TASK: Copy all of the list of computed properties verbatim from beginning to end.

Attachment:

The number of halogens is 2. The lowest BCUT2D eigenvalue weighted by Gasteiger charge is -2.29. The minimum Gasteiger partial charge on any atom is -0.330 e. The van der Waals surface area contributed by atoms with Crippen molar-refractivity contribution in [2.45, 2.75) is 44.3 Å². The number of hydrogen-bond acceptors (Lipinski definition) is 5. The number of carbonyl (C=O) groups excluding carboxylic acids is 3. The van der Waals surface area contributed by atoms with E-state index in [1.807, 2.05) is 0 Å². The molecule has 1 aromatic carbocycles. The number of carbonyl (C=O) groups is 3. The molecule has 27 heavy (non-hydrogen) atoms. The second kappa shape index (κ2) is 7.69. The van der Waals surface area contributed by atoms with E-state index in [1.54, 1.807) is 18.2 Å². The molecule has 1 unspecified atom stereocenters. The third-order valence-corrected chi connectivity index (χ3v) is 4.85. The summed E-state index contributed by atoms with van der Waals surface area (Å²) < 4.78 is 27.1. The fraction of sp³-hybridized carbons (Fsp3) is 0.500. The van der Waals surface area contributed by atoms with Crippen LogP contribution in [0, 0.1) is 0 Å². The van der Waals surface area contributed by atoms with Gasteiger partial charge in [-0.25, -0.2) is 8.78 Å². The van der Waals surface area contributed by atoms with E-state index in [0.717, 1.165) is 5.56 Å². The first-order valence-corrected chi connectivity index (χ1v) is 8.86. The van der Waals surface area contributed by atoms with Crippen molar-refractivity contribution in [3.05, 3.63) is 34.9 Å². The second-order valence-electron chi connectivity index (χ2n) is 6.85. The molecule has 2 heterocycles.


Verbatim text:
The number of halogens is 2. The lowest BCUT2D eigenvalue weighted by Gasteiger charge is -2.29. The minimum Gasteiger partial charge on any atom is -0.330 e. The van der Waals surface area contributed by atoms with Crippen molar-refractivity contribution in [2.45, 2.75) is 44.3 Å². The number of hydrogen-bond acceptors (Lipinski definition) is 5. The number of carbonyl (C=O) groups excluding carboxylic acids is 3. The van der Waals surface area contributed by atoms with E-state index in [1.807, 2.05) is 0 Å². The molecule has 1 aromatic carbocycles. The number of carbonyl (C=O) groups is 3. The molecule has 27 heavy (non-hydrogen) atoms. The second kappa shape index (κ2) is 7.69. The van der Waals surface area contributed by atoms with E-state index in [1.54, 1.807) is 18.2 Å². The molecule has 1 unspecified atom stereocenters. The third-order valence-corrected chi connectivity index (χ3v) is 4.85. The summed E-state index contributed by atoms with van der Waals surface area (Å²) < 4.78 is 27.1. The fraction of sp³-hybridized carbons (Fsp3) is 0.500. The van der Waals surface area contributed by atoms with Crippen LogP contribution in [0, 0.1) is 0 Å². The van der Waals surface area contributed by atoms with Gasteiger partial charge in [-0.25, -0.2) is 8.78 Å². The van der Waals surface area contributed by atoms with E-state index in [0.717, 1.165) is 5.56 Å². The first-order valence-corrected chi connectivity index (χ1v) is 8.86. The van der Waals surface area contributed by atoms with Crippen molar-refractivity contribution in [3.05, 3.63) is 34.9 Å². The second-order valence-electron chi connectivity index (χ2n) is 6.85. The molecule has 2 heterocycles.